subjects), providing it indiscriminately hooks them on Western charity instead of enabling them
to regain the self-sufficiency they enjoyed in earlier times, before modern Western benefits such
as “democracy” enabled incompetent local governments to disrupt the food supply” (Narveson,
Notes on the Real World). While it is a good thing to try and help these countries as best we can,
there is very little outside agencies such as the United States can do. Therefore, the government
should not impose these taxes that force the people to contribute to famine relief. Rather, leave
the issue up to the conscience of the people.
There are many philosophers who believe we are morally obligated to donate to famine
relief. These philosophers have one main criticism of Narveson’s view on famine relief. They
propose the question of there being a difference between starving a person and allowing a person
to starve.
While some people, such as Singer, argue that there is no difference between killing
someone and letting someone die by starvation, Narveson does not agree with this. Narveson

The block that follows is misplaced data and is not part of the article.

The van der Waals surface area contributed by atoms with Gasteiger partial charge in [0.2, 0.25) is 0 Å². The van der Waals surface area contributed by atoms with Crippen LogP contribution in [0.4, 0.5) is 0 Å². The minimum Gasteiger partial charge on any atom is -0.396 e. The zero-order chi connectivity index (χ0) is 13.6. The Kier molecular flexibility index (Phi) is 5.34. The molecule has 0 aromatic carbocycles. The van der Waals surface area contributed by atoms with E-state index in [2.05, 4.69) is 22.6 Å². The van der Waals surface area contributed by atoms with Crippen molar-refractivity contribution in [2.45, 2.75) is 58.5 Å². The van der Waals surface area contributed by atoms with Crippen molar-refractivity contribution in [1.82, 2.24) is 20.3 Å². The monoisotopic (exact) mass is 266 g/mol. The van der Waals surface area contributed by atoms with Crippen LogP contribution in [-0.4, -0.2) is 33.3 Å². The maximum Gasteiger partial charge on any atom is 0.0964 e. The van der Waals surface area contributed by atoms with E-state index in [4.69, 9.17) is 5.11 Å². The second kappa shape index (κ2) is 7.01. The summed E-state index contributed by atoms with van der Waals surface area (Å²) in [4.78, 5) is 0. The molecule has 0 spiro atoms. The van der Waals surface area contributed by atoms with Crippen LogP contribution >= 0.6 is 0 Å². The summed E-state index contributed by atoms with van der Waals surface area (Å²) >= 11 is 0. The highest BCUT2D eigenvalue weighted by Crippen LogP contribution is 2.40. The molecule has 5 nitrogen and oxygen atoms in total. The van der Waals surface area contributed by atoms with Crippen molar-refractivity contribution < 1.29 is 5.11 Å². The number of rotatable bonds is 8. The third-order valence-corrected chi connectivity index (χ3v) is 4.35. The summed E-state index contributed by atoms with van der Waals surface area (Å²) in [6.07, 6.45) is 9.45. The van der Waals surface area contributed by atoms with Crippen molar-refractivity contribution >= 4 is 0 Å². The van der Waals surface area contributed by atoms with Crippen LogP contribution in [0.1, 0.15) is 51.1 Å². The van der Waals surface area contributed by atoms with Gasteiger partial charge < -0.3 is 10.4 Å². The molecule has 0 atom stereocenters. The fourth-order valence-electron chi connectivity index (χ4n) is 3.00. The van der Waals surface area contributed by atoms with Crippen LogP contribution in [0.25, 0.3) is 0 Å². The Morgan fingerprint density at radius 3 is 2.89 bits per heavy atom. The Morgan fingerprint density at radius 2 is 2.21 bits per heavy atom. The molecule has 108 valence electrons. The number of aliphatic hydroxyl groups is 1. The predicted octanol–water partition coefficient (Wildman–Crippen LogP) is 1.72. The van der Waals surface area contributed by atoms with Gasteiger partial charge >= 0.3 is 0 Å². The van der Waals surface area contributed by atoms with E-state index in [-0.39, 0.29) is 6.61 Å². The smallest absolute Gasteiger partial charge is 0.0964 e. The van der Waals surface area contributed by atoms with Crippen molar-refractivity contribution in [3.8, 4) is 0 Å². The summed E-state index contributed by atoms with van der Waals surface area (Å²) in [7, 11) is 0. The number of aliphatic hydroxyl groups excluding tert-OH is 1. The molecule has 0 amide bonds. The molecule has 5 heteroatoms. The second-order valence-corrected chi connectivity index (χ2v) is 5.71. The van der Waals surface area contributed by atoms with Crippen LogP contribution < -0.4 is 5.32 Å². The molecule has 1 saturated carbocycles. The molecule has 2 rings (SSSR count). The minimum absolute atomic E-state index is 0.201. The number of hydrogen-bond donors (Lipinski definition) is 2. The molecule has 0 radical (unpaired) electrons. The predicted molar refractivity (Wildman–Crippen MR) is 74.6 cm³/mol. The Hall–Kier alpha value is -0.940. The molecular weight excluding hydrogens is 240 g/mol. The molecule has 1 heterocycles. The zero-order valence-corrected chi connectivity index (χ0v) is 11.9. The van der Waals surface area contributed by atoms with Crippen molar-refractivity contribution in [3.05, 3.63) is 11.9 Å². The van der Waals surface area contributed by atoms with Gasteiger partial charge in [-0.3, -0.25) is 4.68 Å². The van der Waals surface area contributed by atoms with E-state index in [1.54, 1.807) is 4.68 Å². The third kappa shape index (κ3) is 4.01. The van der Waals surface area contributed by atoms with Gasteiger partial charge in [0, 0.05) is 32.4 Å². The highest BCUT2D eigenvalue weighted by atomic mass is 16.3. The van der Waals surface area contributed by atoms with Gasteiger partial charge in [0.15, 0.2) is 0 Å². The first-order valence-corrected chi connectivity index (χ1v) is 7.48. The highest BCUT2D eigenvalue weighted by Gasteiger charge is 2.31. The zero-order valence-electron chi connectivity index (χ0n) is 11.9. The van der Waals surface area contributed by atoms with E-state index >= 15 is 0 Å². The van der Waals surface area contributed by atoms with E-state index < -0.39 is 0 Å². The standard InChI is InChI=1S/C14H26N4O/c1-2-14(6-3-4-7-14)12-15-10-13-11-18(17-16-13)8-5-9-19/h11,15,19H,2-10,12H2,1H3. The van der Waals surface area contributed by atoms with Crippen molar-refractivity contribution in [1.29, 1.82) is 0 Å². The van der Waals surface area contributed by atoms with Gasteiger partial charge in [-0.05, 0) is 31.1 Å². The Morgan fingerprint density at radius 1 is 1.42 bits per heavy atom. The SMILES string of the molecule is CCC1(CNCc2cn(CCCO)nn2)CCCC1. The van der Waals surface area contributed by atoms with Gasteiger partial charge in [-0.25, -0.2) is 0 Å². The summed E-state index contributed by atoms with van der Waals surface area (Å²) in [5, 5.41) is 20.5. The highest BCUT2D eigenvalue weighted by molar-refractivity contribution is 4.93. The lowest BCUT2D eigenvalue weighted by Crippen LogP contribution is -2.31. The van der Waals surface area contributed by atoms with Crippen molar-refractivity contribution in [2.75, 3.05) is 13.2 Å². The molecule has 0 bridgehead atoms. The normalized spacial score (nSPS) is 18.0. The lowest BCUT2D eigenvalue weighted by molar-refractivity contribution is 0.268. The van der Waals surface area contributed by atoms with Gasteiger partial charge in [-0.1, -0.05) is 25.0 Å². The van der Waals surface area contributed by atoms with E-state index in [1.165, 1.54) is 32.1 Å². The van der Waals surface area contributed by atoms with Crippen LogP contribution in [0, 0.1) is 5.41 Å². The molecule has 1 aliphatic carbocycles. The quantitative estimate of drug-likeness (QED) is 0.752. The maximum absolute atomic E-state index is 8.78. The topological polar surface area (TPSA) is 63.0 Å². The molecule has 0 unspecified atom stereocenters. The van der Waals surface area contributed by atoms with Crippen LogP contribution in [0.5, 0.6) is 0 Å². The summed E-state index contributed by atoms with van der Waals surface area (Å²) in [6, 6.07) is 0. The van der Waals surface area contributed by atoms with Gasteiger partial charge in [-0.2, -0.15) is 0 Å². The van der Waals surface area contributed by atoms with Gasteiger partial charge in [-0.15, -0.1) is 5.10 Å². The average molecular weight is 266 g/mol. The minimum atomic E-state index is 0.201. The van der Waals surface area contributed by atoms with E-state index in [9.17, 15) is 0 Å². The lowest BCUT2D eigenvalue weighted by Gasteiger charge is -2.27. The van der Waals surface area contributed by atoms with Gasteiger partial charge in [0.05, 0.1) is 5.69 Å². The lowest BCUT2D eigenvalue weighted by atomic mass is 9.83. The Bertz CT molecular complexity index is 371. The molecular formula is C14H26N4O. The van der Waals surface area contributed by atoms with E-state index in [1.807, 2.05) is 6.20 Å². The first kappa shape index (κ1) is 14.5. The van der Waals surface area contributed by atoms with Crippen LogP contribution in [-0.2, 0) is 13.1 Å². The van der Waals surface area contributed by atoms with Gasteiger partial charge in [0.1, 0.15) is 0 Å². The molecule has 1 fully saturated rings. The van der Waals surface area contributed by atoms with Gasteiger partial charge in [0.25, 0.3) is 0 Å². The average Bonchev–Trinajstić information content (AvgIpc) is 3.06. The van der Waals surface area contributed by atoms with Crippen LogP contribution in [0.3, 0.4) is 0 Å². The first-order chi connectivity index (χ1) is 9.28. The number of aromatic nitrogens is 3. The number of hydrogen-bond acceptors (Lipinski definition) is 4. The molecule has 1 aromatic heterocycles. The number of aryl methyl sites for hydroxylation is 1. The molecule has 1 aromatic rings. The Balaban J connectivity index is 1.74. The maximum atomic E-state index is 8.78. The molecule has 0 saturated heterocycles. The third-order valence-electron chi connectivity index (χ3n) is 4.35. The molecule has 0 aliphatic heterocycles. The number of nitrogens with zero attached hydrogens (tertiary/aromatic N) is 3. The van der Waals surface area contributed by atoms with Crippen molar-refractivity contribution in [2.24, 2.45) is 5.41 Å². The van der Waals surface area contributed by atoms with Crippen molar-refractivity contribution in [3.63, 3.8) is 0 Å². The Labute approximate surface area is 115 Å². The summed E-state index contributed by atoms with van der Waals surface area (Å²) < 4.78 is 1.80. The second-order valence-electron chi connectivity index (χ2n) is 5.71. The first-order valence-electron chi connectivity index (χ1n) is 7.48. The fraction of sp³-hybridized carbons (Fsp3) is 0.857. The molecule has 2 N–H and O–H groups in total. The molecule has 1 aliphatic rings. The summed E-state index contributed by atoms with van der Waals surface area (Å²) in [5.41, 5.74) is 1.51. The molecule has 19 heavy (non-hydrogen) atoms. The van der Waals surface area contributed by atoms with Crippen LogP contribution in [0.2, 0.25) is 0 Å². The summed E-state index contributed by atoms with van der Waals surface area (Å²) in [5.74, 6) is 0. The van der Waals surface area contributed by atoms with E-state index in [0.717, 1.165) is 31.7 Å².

believes there is not only a logical difference, but also a difference of being morally inequivalent.
Would people honestly place the same punishments on those people who did not contribute to
famine relief with the punishments given to mass murderers? No, the actions were different.
Therefore, the actions would receive different consequences. Timothy McVey received the death
penalty for the Oklahoma bombing. According to some philosophers who support famine relief
as matter of justice, we would be doing somewhat of the same thing as Timothy McVey did
every time we did not give to famine relief. Therefore, we should all be given the death penalty.
When looking at famine relief as a matter of justice, the line of obligation becomes fuzzy.
After reading Narveson’s article, I was left with many questions and thoughts. I worry if
famine relief is looked as a duty of all people, something that is mandatory, then people will be
doing it for the wrong reason. People will have less empathy and compassion, and only help
people because they “have to”, and not because they “want to”. The overall lesson Narveson’s
left us with is the fact we may not forcibly impose a duty on others to feed those in need.
Contributing to famine relief is the “nice thing to do, and is morally recommended” (Narveson,
Summing Up), but it is not an obligation. Throughout his article, Narveson reminds us charity is
a virtue. And this virtue